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Neil Finn, Lydia Loveless and Marissa Nadler 

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Neil Finn

Dizzy Heights

Lester Records

File next to: Flaming Lips, Split Enz

Following his folksy excursion for the 2012 Hobbit soundtrack and a live collaboration with Paul Kelly, Split Enz and Crowded House alumnus Neil Finn has released his first proper solo album since 2001's One Nil. Dizzy Heights is helmed by producer Dave Fridmann, known for his luscious collaborations with the Flaming Lips, and the album floats with a sheen of airy psychedelia and blue-eyed soul, anchored by Finn's Lennon-esque voice and snaky guitar work. To call this vibrant album "eclectic" is an understatement — "Flying in the Face of Love" delivers a hard funk groove in a spacey atmosphere, "Divebomber" is a stark ballad backed by symphonic swells and a WWII dogfight, and "Dizzy Heights" is as soulful as modern pop can get. True to the title, the wildly imaginative Dizzy Heights sounds simultaneously familiar, cutting-edge, and completely devoid of boundaries. — Collin Estes

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Lydia Loveless

Somewhere Else

Bloodshot Records

File next to: Patsy Cline, Stevie Nicks, Rachel Brooke

With her high-lonesome wail and stupendous 2011 Indestructible Machine album, 23-year-old Lydia Loveless established herself as one of country music's most remarkable songwriters. She's also a woman who turned self-loathing into a science. What's immediately clear on Somewhere Else is her band's increased emulation of Crazy Horse, and the use of major chords (or at least minor-sevenths). Songs like "Really Wanna See You" suggest a wee bit of hope might coexist alongside all the crying in the beer. Cultural references are everywhere — her previous sarcastic ode to Steve Earle is followed up in this album with "Chris Isaak," another track is titled "Verlaine Shot Rimbaud," and the title track is intentionally reminiscent of "Rhiannon" and "867-5309." Suggestions of joy and redemption are critical on this album, because the world can't afford Loveless becoming a 21st-century Sylvia Plath. — Loring Wirbel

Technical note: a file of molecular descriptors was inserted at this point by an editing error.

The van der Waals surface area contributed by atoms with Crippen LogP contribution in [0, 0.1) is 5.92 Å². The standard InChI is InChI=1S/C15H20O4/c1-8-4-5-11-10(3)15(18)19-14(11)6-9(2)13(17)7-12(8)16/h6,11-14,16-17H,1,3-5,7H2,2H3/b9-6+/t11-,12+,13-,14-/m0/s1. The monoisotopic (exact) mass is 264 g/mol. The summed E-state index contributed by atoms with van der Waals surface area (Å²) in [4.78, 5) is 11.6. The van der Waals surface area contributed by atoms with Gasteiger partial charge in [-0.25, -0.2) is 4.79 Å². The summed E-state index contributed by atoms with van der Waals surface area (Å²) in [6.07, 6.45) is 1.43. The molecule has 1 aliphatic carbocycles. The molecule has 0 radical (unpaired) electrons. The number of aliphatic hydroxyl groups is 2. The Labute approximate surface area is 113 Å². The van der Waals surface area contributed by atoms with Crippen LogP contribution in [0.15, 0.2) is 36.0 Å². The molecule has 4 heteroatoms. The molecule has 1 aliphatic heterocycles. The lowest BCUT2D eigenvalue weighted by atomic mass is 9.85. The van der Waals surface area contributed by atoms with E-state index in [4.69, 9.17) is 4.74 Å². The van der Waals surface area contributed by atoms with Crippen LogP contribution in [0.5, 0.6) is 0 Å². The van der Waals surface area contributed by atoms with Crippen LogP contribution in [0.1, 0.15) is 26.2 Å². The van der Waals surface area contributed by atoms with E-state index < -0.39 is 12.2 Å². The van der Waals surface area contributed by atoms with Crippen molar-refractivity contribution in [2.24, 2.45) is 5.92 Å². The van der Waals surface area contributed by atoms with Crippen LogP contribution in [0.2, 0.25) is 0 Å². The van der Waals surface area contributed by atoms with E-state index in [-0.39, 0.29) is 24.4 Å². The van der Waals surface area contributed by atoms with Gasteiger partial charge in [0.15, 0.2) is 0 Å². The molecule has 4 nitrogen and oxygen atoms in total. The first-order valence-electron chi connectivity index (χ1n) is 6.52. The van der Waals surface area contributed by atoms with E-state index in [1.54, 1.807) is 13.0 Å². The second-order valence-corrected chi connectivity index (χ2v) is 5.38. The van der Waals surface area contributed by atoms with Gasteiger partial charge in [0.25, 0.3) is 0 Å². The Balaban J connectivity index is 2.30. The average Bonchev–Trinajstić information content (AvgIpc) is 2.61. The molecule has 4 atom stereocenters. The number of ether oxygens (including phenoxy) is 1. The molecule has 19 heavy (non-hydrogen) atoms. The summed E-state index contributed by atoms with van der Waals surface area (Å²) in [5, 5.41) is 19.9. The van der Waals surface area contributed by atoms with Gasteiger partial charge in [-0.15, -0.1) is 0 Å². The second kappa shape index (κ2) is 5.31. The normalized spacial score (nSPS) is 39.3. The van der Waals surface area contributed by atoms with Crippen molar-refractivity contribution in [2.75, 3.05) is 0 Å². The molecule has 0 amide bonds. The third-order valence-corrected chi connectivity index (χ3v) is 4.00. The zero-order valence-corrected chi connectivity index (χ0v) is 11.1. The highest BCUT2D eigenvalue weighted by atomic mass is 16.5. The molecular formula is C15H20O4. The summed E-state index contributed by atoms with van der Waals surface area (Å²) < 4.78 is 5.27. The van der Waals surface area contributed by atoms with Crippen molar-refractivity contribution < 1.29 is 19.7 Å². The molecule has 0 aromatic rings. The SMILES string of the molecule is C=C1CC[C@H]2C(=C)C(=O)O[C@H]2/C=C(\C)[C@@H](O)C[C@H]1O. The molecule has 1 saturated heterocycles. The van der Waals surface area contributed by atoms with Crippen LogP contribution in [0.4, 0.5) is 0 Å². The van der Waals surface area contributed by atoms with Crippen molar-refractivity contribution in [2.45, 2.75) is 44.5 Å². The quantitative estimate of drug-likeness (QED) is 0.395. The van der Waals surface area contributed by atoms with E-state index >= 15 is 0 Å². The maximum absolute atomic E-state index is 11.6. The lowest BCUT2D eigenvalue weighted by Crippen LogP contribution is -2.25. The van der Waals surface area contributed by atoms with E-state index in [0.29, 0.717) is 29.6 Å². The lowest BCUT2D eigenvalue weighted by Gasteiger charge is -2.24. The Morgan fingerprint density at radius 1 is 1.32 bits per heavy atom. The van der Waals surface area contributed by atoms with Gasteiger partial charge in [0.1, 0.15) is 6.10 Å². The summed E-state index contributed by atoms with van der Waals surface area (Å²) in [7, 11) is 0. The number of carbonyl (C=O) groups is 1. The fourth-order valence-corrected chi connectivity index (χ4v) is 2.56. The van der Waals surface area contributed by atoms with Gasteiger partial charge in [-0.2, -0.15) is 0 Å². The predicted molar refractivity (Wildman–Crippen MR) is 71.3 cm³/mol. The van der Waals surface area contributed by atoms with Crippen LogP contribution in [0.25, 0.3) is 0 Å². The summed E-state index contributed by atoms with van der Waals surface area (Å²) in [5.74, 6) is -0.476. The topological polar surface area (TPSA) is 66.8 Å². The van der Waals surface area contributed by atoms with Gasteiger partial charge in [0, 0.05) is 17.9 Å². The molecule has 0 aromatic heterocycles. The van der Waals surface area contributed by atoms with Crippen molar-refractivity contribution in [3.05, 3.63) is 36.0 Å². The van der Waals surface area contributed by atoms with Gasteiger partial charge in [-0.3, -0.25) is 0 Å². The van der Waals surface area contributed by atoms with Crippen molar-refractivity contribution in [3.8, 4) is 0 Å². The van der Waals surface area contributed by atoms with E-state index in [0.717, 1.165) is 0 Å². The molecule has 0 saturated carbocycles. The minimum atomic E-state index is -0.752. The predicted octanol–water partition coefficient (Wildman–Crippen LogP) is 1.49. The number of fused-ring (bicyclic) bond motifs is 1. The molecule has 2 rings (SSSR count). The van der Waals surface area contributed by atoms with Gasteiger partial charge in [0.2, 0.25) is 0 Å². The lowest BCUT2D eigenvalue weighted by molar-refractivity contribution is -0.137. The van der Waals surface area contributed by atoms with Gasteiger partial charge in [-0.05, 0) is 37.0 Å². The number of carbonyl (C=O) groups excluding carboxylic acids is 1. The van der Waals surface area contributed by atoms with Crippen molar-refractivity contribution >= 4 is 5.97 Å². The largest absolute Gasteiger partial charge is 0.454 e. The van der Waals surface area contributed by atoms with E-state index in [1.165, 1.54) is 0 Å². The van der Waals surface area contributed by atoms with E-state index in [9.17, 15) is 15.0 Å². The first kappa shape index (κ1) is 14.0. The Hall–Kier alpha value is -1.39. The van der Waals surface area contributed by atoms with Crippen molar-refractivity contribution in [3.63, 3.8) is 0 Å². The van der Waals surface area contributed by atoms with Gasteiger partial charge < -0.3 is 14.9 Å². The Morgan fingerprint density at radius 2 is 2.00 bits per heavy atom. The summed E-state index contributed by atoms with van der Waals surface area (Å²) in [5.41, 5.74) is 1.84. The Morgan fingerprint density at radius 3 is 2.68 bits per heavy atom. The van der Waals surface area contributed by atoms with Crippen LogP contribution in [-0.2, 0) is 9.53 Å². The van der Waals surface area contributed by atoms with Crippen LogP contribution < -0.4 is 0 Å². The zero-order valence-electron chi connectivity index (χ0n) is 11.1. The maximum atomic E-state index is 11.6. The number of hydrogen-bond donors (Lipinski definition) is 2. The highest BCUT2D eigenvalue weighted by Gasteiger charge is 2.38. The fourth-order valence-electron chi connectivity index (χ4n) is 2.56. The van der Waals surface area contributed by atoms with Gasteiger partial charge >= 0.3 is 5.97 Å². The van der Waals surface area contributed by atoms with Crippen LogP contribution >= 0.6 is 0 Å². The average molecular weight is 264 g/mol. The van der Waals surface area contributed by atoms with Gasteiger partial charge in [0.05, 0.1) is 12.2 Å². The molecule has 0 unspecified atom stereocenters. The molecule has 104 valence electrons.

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Marissa Nadler

July

Sacred Bones Records

File next to: Sharon Van Etten, Emily Jane White, Josephine Foster

The first two albums by Boston-based Marissa Nadler appeared on Ed Hardy's Eclipse Records, thus earning her the respect of the underground freak-folk scene. In more recent works, such as The Sister and Little Hells, she traded in a wispy voice for a Gothic style carrying a very literate and smart songwriting method. Nadler has gone a step further with July, using harmonized overdubs of her own voice in a style similar to early Sharon Van Etten. A few listeners may find tracks like "Dead City Emily" and "1923" dark and haunting, but Nadler is no gloom merchant. This current album is intended to describe the ups and downs of a single year in her creative life. It folds together several contrapuntal moods in a work that nevertheless keeps its focus, making July the album that may finally win her wider fame. — Loring Wirbel

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